Trading On Mercy
Have you ever thought about what kind of things you take for granted? In most cases, when you come to a stop sign, you stop, then look both ways. If there is a stop sign to your right or left and a car is approaching, you go ahead and pull through the intersection. Right? You just assumed that the approaching car was going to stop at that stop sign. You are trading on the obedience of the other driver to stop. Or, when you sit down to watch TV, you click the button on the remote and expect the television to come on. In a sense you are trading on the technology of that TV and remote. "Trading on" can mean roughly the same as "take for granted".
In the same manner, many Christians trade on mercy. We choose to sin without much thought of the repercussions. In ways that we cannot even know, God graciously extends His mercy to all people every moment of every day. For example, we all slept through the night without consciously remembering to breathe. We woke up, and most likely didn't give a lot of thought to the miracle that we are awake. We walk throughout our homes, breathing, blinking our eyes, sometimes coughing or sneezing. We have coffee, eat breakfast, read the paper (or hopefully the Bible). That's only the first few minutes of the day. During that time, how many sins have been committed? Thoughts, reactions, deeds not done in faith, etc…Yet, God has said that He would punish sin. The wages of sin is death… (Rom. 6:23). In those moments we are trading on mercy.
Well, how do we get to this point? It's easy for us to get here: we relish in the promises of God, and choose to ignore the wrath of God. It's not new. It was happening throughout the Old Testament as well. Consider God's commands in the Garden of Eden: "from the tree of the knowledge of good and evil you shall not eat, for in the day that you eat of it, you shall surely die (Gen. 2:17). One command, one result. What happened? Eve, then Adam ate from the tree. Then what happened? There are many different opinions about what actually happened, but for our argument, they didn't die. In a very real way, God showed them mercy. He had every right to exterminate mankind from the face of the earth, but He didn't. Or what about King David? He committed adultery and murdered, but God showed him mercy by allowing him to live. We could list many more examples of sinners who seemingly go unpunished in the Old Testament.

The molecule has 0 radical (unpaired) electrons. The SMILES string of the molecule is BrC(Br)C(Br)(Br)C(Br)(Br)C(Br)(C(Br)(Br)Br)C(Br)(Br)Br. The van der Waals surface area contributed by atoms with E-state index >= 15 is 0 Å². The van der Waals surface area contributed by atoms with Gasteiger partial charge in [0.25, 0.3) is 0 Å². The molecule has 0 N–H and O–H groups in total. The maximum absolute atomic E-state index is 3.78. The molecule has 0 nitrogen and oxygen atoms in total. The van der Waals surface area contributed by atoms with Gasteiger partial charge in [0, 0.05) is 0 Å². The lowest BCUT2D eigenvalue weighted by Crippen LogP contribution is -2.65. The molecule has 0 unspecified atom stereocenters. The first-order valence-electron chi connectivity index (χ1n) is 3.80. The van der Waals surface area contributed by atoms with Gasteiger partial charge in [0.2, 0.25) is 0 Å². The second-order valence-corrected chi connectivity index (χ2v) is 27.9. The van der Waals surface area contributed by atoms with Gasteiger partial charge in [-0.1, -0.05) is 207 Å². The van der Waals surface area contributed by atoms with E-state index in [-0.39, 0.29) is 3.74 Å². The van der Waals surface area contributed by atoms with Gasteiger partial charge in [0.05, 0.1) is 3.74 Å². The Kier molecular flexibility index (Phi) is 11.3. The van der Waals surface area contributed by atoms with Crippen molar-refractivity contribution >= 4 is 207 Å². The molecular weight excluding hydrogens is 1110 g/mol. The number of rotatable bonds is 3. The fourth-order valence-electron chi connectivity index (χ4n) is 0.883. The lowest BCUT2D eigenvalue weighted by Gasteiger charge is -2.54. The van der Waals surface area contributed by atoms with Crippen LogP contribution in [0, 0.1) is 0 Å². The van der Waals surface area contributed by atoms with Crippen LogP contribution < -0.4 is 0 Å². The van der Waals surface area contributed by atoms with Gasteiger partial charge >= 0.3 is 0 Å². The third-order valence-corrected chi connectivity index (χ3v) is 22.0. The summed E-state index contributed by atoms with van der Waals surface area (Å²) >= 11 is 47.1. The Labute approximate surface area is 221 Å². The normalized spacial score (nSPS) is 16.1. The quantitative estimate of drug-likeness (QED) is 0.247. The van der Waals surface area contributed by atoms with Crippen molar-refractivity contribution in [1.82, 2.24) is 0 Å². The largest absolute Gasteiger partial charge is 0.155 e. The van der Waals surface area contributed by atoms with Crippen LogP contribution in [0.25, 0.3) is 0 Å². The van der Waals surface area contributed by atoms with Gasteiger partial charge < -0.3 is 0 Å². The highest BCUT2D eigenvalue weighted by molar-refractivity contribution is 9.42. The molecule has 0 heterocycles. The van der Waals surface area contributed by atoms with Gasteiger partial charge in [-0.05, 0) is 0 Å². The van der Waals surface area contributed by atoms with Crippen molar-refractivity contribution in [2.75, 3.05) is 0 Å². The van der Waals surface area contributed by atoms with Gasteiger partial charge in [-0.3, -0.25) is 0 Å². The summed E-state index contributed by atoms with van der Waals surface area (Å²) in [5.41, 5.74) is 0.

Now consider Uzzah, the Kohathite. God required that the Ark of the Covenant be carried a very specific way. It had rings on each side where poles were inserted and used to hoist the ark, and it could only be carried by the sons of Kohath (see Exodus 25 and Numbers 3 & 4). However, in II Samuel 6, we have the Ark being brought to Jerusalem on a cart! As they came to a particular location, Uzzah put out his hand to steady the Ark on the cart. The text says, that the anger of the LORD burned against Uzzah for his error and God killed him. God had every right to exterminate Uzzah due to his disobedience in handling the Ark- and He exercised that right! Here again, we could list many examples of sinners who receive God's immediate wrath (i.e. Lot's wife, the prophets of Baal, the children who mocked Elisha, and so on).
What about the New Testament? Are there examples of God's immediate retribution on sinners? Remember Annanias and Sapphira? They were struck down immediately for their deceit. Admittedly, there are fewer of these examples in the New Testament. In fact, there are countless examples of sinners receiving mercy. Herein lies the problem. We are used to receiving mercy. We read about the wretched apostles, the pathetic disciples, the pagan Herods and Pilates - all of whom received abundant mercy at the hands of God (at least in this life). We forget that God is perfectly justified to wipe out every person from the earth! No one has the right to question God about how He chooses to deal with His creation.
Yes, we trade on God's mercy. We abuse His grace. We take them for granted when we sin because we are used to seeing God deal mercifully with sinners. However, neither mercy nor grace are licenses to do whatever we want. God's mercy and grace are extended to all men everywhere so that they may repent and come to the saving knowledge of Jesus Christ! The tragedy is that we don't take it seriously. We think of eternity as "down the road", not imminent!
Non-believers trade on this mercy to a greater extent than believers. They are one breath away from eternal damnation. Yet, they continue in their rebellion without regard for Christ and the Cross. Believers trade on it as well. Our sins have been forgiven. We received mercy to a degree that's incomprehensible. Yet, we go throughout our day without being thankful for another breath, another meal, another good night sleep, another cough or sneeze to protect our bodies, another ____________ (you fill in the blank). God's mercy is not something to wink at or take for granted. It comes to us a great cost to Him. Let's stop trading on the mercy of God. Let's be about the business of guiding sinners to repentance and being thankful for what we have received. (1 Cor. 4:7b)
The preceding article was donated to the cause by Brad Wilson. Thanks to Brad for sharing some great thoughts about mercy and for allowing me to post it here.